Theme of the Story “Young Goodman Brown” by Nathaniel Hawthone
The story is of a young man d Goodman brown who decides to explore the ‘evil’ and battle it with his own righteousness. Eventually he succeeds but it unleashes unto him the hypocrisy of the whole mankind. The main theme of the story revolves around the struggle between guilt and innocence.
Although Goodman Brown ventures into the forest without any intention of losing his ‘faith’, he feels guilty in the company of the devil. This point is very clearly evident from the incident when Goody Cloyse, the minister and Deacon Gookin come to meet the devil. Brown instead of meeting them, hides behind the trees and eavesdrop on their conversation. He witnesses righteousness and piety being abused in front of his eyes and that is what increased his curiosity but also restrained a part of him from the evil influences. Brown is appalled to see that the minister and the churchman have succumbed to the evil temptations and are attending the witches’ Sabbath. Brown also comes to know that his ancestors had also treaded along the same path. So little by little the reality of the people around him comes in the open. The author has developed the theme gradually and Brown who trusted the innocent faces of the town started becoming filled with guilt and suspicion. The biggest shock of Brown however is not seeing the minister attending the rituals but his wife, Faith joining the communion. Up till now he was looking at everything as a silent observer and the thought of his wife was giving him strength to stay in the forest but the sight of her takes him completely off guard, as if he has lost ‘Faith’ in entirety. He calls out to her, urges her to seek refuge from the heavens and this is where everything around him vanishes leaving him stranded in the middle of the forest.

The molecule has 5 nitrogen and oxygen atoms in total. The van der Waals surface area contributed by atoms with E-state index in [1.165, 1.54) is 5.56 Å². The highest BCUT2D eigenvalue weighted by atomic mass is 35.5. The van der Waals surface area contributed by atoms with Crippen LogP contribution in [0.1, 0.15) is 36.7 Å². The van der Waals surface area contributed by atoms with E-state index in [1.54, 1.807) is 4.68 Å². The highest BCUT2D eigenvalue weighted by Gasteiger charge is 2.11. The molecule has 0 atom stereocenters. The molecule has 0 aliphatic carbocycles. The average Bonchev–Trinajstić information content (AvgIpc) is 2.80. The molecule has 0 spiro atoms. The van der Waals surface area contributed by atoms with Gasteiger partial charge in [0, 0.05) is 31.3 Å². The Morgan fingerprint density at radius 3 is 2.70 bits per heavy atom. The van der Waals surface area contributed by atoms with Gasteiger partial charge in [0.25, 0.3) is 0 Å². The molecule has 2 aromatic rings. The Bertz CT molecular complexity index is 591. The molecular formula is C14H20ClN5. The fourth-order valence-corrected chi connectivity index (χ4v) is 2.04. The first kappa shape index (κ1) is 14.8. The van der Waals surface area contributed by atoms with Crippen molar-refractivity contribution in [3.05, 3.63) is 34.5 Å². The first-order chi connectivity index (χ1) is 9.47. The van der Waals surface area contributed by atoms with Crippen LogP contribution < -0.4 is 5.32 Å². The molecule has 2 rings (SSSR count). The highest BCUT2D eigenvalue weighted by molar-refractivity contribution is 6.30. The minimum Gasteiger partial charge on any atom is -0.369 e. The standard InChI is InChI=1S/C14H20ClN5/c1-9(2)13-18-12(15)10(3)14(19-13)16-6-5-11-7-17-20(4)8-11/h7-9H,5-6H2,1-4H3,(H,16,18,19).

Whether the episode inside the forest was a figment of his imagination or reality, it has a grave impact on his personality for the rest of his life. As per the theme, Brown’s personality takes a transition from happy to a very grave one. He becomes “a stern, a sad, a darkly meditative, a distrustful, if not a desperate man.” He grows suspicious of everyone around including all the noble townsmen he looked up to, and his wife Faith whom he deeply loved. Brown had returned to the village feeling triumphant that he had come back unharmed from the devil’s influences but in reality he has lost his innocence, because his relations with the other townsmen and the God have been damaged. When the minister spoke from the pulpit, with power and fervid eloquence, and with his hand on the open Bible, of the sacred truths of our religion, and of saint-like lives and triumphant deaths, and of future bliss or misery unutterable, then did Goodman Brown turn pale, dreading lest the roof should thunder down upon the gray blasphemer and his hearers.” Whether the experience in the forest was real or imaginative, it changed how Brown viewed the world around him. The innocence in his character and the veneration he had held for these townsmen has vanished.